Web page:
Pauline said they then received medical assistance from a local doctor as well as the Stratford Medical Centre and the Stratford Village Pharmacy.
“We started to see people with cuts and people who needed tetanus shots,” she said.
“A local doctor came to our house and was removing glass and writing tetanus prescriptions.
“Then the chemist at Stratford brought medical supplies like Betadine, bandages, sunscreen, mosquito repellant.
“We then had someone set up at our house seeing people for illness, mental health, all sorts of things.
“Then we had the NBN set up on the front lawn. So that was really good, because people knew they could come to the hub, have a rest, have something cooked, a cold drink and also get reception.
“We were even helping people with applications for grants.
“So we were coordinating anything and everything that we possibly needed to.
“Peter and I didn’t do it on our own – there were hundreds of people that just came in and said, ‘What can I do?’
“It’s been an amazing effort from the whole community. It was fantastic. We couldn’t have done it without the hundreds of people who turned up every day to help.”
Pauline, who used to operate the Machans Beach Post Office, said it was heartbreaking witnessing the devastation the floods had caused the community.
“That’s what drove us to continue to keep going,” she said.
“There’s no way it’s finished. It’s still going strong for the people who lost absolutely their whole lives.”
Volunteer Michelle Milne agreed that community support had been amazing.
“Some of the people that were flood-affected have been working in the hall. It really helps them, to feel like they are giving back to the community,” she said.
“Opening the hall as the recovery hub has shown community members the value of our hall and what a wonderful community we live in.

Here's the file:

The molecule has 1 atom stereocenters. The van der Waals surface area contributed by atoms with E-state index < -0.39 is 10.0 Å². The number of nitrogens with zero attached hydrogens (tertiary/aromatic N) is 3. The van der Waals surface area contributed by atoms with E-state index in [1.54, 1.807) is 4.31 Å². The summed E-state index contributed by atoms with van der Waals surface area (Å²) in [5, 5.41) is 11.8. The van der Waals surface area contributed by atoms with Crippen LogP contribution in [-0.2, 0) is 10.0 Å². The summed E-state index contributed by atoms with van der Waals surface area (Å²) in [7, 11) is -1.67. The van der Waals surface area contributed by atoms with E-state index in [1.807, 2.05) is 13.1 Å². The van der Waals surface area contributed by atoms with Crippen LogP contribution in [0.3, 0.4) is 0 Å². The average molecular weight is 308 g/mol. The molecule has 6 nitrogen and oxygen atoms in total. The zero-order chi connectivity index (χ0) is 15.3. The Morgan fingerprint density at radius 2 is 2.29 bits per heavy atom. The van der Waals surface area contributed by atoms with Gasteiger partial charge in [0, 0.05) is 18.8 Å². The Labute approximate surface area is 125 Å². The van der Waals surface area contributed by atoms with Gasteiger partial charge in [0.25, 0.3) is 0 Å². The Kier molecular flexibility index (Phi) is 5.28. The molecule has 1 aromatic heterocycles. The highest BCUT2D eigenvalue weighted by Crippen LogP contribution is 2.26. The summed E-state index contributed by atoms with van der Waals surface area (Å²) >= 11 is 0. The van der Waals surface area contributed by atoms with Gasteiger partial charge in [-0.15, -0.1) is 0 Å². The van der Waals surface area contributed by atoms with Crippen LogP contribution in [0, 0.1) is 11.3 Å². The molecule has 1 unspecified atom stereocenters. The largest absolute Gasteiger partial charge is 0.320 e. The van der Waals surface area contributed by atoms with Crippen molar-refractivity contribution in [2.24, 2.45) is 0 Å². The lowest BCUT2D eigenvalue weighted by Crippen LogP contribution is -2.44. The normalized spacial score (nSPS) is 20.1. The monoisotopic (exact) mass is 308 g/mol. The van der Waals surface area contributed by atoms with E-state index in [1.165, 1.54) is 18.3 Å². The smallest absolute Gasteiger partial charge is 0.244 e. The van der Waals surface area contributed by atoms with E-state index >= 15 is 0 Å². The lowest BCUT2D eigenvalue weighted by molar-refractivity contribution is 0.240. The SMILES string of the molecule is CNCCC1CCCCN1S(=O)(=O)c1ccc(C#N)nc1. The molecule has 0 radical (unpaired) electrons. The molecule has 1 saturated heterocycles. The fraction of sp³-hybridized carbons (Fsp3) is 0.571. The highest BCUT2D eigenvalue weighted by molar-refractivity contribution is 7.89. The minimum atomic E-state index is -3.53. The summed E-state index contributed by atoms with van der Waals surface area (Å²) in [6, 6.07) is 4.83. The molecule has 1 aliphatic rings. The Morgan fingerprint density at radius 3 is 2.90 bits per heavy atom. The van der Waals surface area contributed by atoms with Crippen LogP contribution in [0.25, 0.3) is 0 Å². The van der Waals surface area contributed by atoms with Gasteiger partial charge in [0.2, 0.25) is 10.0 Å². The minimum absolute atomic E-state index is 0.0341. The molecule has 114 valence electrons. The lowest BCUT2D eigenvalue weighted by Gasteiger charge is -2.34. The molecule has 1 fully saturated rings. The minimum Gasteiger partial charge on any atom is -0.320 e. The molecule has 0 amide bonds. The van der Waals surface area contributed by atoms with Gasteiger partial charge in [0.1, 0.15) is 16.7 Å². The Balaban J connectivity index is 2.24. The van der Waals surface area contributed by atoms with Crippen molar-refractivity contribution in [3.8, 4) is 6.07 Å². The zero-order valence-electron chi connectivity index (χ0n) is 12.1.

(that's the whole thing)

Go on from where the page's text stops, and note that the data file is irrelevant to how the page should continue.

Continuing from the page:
“Apart from providing supplies for people, it’s a place for people to sit and talk over a cuppa.”
Michelle said it was particularly devastating for people who were currently residing in emergency housing and would not be able to return to their house for quite a few months.
“People just thought that they’d get it sorted really quickly, but that’s obviously not the case, because they have to wait for the assessor and everything,” she said.
Michelle said the hub had distributed 1049 meals to the community for the month of February alone.
* The distribution of meals as well as the donation of household items has been made possible with assistance from a variety of individuals and businesses, including In 2 Splash, the Global Organization of People of Indian Origin, the Cairns RSL, the Pacific Hotel, the Pullman Cairns International Hotel, the Little Blu Cafe, the Cairns Flood Food Drive, Brumby’s, the Calvary Christian Church, the Church of Christ, Cairns Regional Council, Stratford Village Pharmacy, Pine O Cleen, the Red Cross and Anglicare.

Cairns Flood Food Drive
A Labour of Love

In the aftermath of the floods, Crystal Love knew residents would be focusing on cleaning their houses, and delicious, nutritious meals would be the last thing on their minds.
Crystal established the Cairns Flood Food Drive on the second day of the floods once the road to Caravonica had reopened.
“I just knew that hot, pre-cooked meals would be something that people aren’t focusing on right now,” Crystal said.
“I thought people would appreciate it and it might just boost morale a bit.
“People would be more worried about their houses, the flooding and the cleanup. No one was really focusing on hot meals at all.
“I went to Domino’s in Earlville and asked if I could get a donation. I started off with 10 pizzas and took them around to the houses in Caravonica.
“Then I got in contact with Spicy Bite as well as other businesses and restaurants and started handing out donations to Caravonica and the Northern Beaches with a few other people.
“GOPIO (Global Organization of People of Indian Origin) were fantastic and Domino’s was as well. They donated so many pizzas and they were really, really supportive.
“I felt a bit hopeless, and I was distressed by the whole situation. And I knew that food would be a big morale thing and it really has been.
“When I went into Caravonica I had people crying, people were very
much astounded by the fact that we were going around giving food out for free.
“People were really taken aback. It was a huge, positive response from the community.” The Food Drive has been assisting residents from Caravonica, the Northern Beaches, Kuranda, Mareeba, Wujal Wujal and Mossman.
Crystal said between 3000 and 4000 meals have been distributed via the Cairns Flood Food Drive.